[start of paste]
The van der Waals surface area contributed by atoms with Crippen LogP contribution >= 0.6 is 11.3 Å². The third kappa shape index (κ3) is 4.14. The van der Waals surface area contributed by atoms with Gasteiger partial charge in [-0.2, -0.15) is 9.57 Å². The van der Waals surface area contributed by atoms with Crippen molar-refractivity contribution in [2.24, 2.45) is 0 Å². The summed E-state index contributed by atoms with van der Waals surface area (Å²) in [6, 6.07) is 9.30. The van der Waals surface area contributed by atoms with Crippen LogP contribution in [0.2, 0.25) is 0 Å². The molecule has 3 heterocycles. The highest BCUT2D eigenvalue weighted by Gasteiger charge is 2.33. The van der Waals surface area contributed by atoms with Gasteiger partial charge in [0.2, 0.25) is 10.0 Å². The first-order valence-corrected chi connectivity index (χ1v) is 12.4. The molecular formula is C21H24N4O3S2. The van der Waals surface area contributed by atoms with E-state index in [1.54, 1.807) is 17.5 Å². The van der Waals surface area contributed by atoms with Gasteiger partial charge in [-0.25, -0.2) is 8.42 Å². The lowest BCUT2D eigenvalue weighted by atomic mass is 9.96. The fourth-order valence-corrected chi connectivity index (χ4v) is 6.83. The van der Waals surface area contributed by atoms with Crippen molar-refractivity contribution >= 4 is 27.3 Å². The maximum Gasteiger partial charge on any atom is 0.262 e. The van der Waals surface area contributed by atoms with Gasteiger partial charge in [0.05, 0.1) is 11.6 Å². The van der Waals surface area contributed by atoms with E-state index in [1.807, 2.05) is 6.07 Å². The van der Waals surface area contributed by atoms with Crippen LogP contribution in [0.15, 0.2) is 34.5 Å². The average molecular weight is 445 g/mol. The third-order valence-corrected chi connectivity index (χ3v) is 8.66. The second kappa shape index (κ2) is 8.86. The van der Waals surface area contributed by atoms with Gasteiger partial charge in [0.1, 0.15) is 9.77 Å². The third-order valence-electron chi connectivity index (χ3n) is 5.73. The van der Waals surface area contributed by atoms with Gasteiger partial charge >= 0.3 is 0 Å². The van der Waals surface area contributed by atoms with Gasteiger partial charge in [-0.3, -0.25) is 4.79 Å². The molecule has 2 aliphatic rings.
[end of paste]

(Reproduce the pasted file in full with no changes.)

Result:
The van der Waals surface area contributed by atoms with Crippen LogP contribution >= 0.6 is 11.3 Å². The third kappa shape index (κ3) is 4.14. The van der Waals surface area contributed by atoms with Gasteiger partial charge in [-0.2, -0.15) is 9.57 Å². The van der Waals surface area contributed by atoms with Crippen molar-refractivity contribution in [2.24, 2.45) is 0 Å². The summed E-state index contributed by atoms with van der Waals surface area (Å²) in [6, 6.07) is 9.30. The van der Waals surface area contributed by atoms with Crippen LogP contribution in [0.2, 0.25) is 0 Å². The molecule has 3 heterocycles. The highest BCUT2D eigenvalue weighted by Gasteiger charge is 2.33. The van der Waals surface area contributed by atoms with Gasteiger partial charge in [0.2, 0.25) is 10.0 Å². The first-order valence-corrected chi connectivity index (χ1v) is 12.4. The molecular formula is C21H24N4O3S2. The van der Waals surface area contributed by atoms with E-state index in [1.54, 1.807) is 17.5 Å². The van der Waals surface area contributed by atoms with Gasteiger partial charge in [-0.25, -0.2) is 8.42 Å². The lowest BCUT2D eigenvalue weighted by atomic mass is 9.96. The fourth-order valence-corrected chi connectivity index (χ4v) is 6.83. The van der Waals surface area contributed by atoms with Crippen molar-refractivity contribution >= 4 is 27.3 Å². The maximum Gasteiger partial charge on any atom is 0.262 e. The van der Waals surface area contributed by atoms with Gasteiger partial charge in [0.05, 0.1) is 11.6 Å². The van der Waals surface area contributed by atoms with E-state index in [1.807, 2.05) is 6.07 Å². The van der Waals surface area contributed by atoms with Crippen LogP contribution in [0.15, 0.2) is 34.5 Å². The average molecular weight is 445 g/mol. The third-order valence-corrected chi connectivity index (χ3v) is 8.66. The second kappa shape index (κ2) is 8.86. The van der Waals surface area contributed by atoms with Gasteiger partial charge in [0.1, 0.15) is 9.77 Å². The third-order valence-electron chi connectivity index (χ3n) is 5.73. The van der Waals surface area contributed by atoms with Gasteiger partial charge >= 0.3 is 0 Å². The van der Waals surface area contributed by atoms with Gasteiger partial charge in [-0.3, -0.25) is 4.79 Å². The molecule has 2 aliphatic rings.